Alongside the odd roadside of Vietnam’s edgelands are gravesites. A few times a day you’ll pass a small knoll with clusters of pillars and small gravestones, multicolored paint-faded miniature pagodas and knee-high chapels as if meant for some American dollhouse of a latent teenaged goth. In Vietnam the condition of the gravesite is not as important as the location, hence mostly simple burials in destinations that take a pilgrimage to reach, with a few votive offerings of booze, cigarettes and inexpensive household objects laid on top in a space that always looks curated by someone with a sense of museum. For peaceful rest these sites are all feng-shui’d, meant to take place near a stream of water and in sight of a mountain, which given the physical geography of the place can’t be hard to coordinate. Wayside shrines will be found near electric-green rice paddies, inscribed on hillsides like neck tattoos or nestled near wrens on the edge of a lake. One such stone will likely be dedicated to a man I saw in Hue. I was eating lunch and a small crane beside the footpath bridge materialized a crowd of police and civilians. They were pulling up a body from the lake. The man had tied his ankles to concrete bricks and thrown himself in, perhaps a relative to one of England’s ‘reckless divers’ who come each year during spells of unseasonal heat. A similar fate may or may not await a man from the same town who had a concrete brick flung at his head for stealing customers off an opposing Bánh mì food cart in the dusk between parallel patio bars. Suicide has always seemed more of a cognate to the facelessness and dissociation of big cities, though in these edgelands hopeless capitulation and deaths occur, just the same.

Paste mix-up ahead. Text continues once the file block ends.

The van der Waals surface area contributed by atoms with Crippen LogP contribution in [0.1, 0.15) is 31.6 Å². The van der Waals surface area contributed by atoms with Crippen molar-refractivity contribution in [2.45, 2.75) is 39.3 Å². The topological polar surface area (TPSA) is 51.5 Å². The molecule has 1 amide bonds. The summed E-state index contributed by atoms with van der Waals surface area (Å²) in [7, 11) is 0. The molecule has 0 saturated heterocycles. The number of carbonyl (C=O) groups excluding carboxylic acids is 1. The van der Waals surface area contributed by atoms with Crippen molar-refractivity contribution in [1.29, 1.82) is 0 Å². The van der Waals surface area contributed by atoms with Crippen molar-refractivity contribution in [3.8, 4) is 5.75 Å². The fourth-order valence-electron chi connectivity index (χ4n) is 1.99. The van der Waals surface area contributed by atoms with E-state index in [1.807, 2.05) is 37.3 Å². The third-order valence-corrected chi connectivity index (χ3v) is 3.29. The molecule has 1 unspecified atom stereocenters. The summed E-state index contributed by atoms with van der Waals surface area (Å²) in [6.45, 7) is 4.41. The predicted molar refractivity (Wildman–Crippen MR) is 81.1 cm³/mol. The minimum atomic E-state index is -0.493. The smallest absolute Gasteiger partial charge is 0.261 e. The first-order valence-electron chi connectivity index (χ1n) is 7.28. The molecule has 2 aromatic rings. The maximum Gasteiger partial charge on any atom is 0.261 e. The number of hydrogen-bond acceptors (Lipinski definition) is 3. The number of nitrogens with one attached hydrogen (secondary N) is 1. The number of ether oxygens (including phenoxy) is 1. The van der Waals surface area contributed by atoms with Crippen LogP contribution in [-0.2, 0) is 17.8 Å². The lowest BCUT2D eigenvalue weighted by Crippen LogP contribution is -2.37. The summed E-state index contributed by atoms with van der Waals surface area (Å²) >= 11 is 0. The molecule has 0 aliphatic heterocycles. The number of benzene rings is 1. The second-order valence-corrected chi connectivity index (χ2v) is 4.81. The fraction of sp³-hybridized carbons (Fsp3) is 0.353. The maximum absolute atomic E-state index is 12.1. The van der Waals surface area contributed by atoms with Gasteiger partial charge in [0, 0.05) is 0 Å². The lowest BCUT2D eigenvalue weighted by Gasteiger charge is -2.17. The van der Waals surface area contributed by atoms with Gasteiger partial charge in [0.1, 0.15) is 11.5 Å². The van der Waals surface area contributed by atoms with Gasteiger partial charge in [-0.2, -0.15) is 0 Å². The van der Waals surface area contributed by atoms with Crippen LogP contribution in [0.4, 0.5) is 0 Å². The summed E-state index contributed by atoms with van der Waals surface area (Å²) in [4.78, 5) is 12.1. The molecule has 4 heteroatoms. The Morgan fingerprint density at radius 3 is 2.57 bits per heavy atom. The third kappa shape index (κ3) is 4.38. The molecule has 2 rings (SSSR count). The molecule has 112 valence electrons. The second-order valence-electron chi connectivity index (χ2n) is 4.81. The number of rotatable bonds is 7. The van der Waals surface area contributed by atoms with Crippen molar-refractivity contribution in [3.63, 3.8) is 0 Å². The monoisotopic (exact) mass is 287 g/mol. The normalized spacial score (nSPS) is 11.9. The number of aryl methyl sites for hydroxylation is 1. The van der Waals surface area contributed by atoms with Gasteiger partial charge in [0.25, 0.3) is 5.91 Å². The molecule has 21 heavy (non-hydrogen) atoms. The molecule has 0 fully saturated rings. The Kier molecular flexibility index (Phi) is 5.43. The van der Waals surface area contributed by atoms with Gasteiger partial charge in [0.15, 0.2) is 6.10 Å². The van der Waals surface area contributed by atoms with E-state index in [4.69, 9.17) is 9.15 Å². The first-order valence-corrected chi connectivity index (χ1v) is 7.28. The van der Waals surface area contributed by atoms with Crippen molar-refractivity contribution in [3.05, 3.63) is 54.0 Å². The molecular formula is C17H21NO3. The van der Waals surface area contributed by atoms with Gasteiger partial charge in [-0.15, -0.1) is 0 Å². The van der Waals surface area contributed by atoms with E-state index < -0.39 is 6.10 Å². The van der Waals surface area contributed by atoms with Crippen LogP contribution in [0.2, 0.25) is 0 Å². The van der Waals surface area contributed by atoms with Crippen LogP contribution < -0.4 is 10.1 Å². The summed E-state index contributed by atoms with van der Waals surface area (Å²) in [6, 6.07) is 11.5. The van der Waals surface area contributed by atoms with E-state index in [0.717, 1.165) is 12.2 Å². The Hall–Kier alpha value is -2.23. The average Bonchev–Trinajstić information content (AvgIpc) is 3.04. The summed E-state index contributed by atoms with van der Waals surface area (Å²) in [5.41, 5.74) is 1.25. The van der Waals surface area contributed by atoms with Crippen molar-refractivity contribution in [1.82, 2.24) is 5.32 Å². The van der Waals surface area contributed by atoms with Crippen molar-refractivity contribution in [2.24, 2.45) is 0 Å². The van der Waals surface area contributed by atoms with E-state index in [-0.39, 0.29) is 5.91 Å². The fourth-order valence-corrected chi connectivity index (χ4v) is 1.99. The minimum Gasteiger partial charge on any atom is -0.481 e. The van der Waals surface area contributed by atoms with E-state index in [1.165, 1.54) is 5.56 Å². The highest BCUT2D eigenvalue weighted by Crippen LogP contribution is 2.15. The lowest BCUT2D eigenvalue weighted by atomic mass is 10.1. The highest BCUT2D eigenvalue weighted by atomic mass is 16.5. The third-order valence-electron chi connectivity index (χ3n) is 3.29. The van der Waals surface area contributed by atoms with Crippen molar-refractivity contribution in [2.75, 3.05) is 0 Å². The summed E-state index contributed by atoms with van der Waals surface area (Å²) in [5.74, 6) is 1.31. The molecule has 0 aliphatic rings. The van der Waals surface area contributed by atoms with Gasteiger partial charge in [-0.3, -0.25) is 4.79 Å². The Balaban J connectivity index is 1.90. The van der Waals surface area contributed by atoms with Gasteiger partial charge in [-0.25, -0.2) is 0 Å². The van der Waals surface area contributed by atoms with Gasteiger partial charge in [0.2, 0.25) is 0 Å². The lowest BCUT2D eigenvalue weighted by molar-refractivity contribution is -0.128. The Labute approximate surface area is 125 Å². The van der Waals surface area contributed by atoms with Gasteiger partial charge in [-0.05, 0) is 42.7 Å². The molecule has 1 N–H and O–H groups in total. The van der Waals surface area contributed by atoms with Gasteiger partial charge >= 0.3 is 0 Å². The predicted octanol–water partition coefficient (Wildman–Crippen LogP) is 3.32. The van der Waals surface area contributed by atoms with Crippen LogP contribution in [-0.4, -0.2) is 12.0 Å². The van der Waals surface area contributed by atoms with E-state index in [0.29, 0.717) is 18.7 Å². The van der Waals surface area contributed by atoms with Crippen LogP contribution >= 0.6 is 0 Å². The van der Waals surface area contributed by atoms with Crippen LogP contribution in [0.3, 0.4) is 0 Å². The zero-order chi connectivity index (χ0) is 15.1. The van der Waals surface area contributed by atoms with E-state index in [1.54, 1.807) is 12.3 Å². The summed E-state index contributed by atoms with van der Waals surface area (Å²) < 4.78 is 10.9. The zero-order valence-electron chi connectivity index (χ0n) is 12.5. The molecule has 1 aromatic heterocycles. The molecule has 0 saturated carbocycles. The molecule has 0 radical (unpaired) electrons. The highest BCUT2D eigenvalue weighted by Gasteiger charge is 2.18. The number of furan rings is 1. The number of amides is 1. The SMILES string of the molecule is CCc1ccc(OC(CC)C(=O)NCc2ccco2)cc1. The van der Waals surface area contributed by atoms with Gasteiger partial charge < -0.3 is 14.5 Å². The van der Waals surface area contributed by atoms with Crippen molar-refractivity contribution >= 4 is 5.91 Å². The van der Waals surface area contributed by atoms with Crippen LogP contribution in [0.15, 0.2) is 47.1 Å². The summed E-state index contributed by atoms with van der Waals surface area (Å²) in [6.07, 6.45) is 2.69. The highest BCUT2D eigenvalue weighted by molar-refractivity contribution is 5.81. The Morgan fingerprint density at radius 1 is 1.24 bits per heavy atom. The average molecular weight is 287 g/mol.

“Our cities have been studied, mapped and celebrated as keenly as our countryside. The same cannot be said of our edgelands”. Though cities by definition in the center of the country, the small-town ‘edge-of-earth’ vibes endemic to places like Huế, Hội An and Nha Trang are not ‘urban’ in any sense of the definition, allowing only the two north and south poles, the old and new capitals of Saigon and Hanoi real ‘city’ status, the rest of the country cuddling its ocean border. Across many stretches, you are drifting through postcards, filled up and spilled over with surreal visual perspectives from birds-eye elevations. Sheets of turquoise water and white sand are touched up in margins with whites and light blues like oil paintings. All sense of time, place and myself lay fallow in the vistas, inhering alongside future wanderers.
“Over time, the functionality and tedium of travel becomes part of a lost past. We forget the nine hours it took to travel ninety miles south”.
And over time, it will be work to reassemble the details in your terrain of imagination.
You’ll need a break from the pronounced feeling of now what, a feeling that accompanies the end. A feeling inspired only by travel, overcome… only by travel …
Now what ran through my head, in no such syntax, no sense of anything as I sweated through a final bowl of pho in Tân Sơn Nhất Airport…
It was a bright 5am and I was running on fumes, capsaicin and salt burning my face.